Overall, debt capital market fees within investment banking were nearly 50% higher than in the first quarter of 2023 for the big five banks combined. Citigroup led the pack with a 62% jump in revenue. 

New stock market listings have suffered as deep a famine as leveraged loans, but with Reddit Inc., Galderma Group AG and Amer Sports Inc. among the big initial public offerings in the first three months of 2024, the market has seen a relative boom. The big five combined reported a 74% increase in fees. Both Bank of America and Morgan Stanley more than doubled their equity capital market revenue versus the first quarter last year. However, total equity raising fees still lag most quarters in 2019 and are way behind the explosive activity of 2020 and 2021. 

The good thing, according to Morgan Stanley CEO Ted Pick, was that stock sales had come from across industrial sectors and Silicon Valley. The one big source of business not on his list was private equity firms, which are still struggling to exit investments and return cash to their backers.

Private equity firms have provided up to 30% of fees for equity, debt and merger and acquisition bankers for about the past decade. Their absence explains why M&A fees failed to rebound. Only Goldman Sachs saw good growth with its advisory revenue, up 24% in the first quarter. Revenue at Citigroup, JPMorgan and Morgan Stanley was down between 17% and 28%.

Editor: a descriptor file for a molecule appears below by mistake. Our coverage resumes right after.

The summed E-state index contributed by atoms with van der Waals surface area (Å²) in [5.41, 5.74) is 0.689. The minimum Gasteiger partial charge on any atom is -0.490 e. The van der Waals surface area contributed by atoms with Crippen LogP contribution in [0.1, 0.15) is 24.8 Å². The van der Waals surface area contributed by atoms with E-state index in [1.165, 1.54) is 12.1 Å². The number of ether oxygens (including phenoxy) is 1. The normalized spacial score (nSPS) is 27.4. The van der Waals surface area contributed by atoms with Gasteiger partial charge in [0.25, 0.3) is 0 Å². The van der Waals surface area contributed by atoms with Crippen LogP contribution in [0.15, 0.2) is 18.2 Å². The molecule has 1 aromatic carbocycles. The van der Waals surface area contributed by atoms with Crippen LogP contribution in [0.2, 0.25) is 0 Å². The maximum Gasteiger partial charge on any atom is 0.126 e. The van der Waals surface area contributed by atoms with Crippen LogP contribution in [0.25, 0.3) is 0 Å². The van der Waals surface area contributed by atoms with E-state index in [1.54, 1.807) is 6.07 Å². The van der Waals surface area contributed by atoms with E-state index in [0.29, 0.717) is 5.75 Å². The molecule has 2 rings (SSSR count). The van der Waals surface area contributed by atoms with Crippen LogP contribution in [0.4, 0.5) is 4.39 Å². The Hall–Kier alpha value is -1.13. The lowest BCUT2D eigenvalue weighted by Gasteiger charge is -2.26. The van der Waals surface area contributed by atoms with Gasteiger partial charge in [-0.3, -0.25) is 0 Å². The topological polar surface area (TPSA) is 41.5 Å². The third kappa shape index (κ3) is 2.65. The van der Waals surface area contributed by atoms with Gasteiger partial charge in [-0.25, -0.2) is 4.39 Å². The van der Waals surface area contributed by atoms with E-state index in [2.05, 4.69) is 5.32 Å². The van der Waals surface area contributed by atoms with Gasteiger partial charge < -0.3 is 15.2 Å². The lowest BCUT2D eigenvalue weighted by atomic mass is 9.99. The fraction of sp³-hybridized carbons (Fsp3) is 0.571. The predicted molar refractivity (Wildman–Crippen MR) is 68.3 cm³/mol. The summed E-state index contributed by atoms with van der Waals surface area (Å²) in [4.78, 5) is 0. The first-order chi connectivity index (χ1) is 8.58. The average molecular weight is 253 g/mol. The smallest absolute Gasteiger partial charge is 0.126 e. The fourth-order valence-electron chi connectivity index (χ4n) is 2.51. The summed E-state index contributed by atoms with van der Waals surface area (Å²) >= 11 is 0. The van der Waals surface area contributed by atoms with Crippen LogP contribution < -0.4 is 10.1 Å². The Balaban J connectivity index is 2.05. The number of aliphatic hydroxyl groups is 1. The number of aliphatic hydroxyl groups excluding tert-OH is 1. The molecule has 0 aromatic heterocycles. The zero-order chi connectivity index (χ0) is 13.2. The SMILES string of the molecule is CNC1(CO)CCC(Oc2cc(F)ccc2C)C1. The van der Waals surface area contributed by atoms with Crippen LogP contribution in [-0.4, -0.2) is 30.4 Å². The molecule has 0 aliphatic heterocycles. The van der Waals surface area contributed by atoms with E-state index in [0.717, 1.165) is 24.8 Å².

Citigroup CEO Jane Fraser said that financial sponsors, another name for private equity firms, were likely to return to providing 20%-30% of global investment banking fees in time. “Financial sponsors are sitting on $3 trillion of estimated firepower, which they are incentivized to deploy,” she said on Friday’s earnings call.

David Solomon, Goldman Sachs CEO, is also pinning his hopes on financial sponsors and the pressure they are getting from their own investors to start returning more cash. “The sponsor activity is still muted, but I would say it’s definitely picking up,” he said Monday. More conversations with these funds were happening than any time during 2023, he said, although still at a lower level than was typical.  

JPMorgan’s CFO Jeremy Barnum was the one executive to sound cautious. Equity and debt markets were well-set for deals in the first quarter and that probably pulled forward a lot of activity from later in the year, he said. On M&A, which is important not only for dealmaking fees but also for the equity and debt market activity that goes with takeovers, Barnum pointed to the “chilling effect” of a tough US regulatory environment and the potential influence of politics. “In the end, we’re just going to fight really hard for our share,” he said. 

Private equity firms do need to get busy buying and selling companies again — it’s their reason for existence after all. The second quarter could see more deals get going, but to my mind it still looks like 2024 will be a very bumpy year for sponsors and the investment banks that rely on them. Hold the champagne.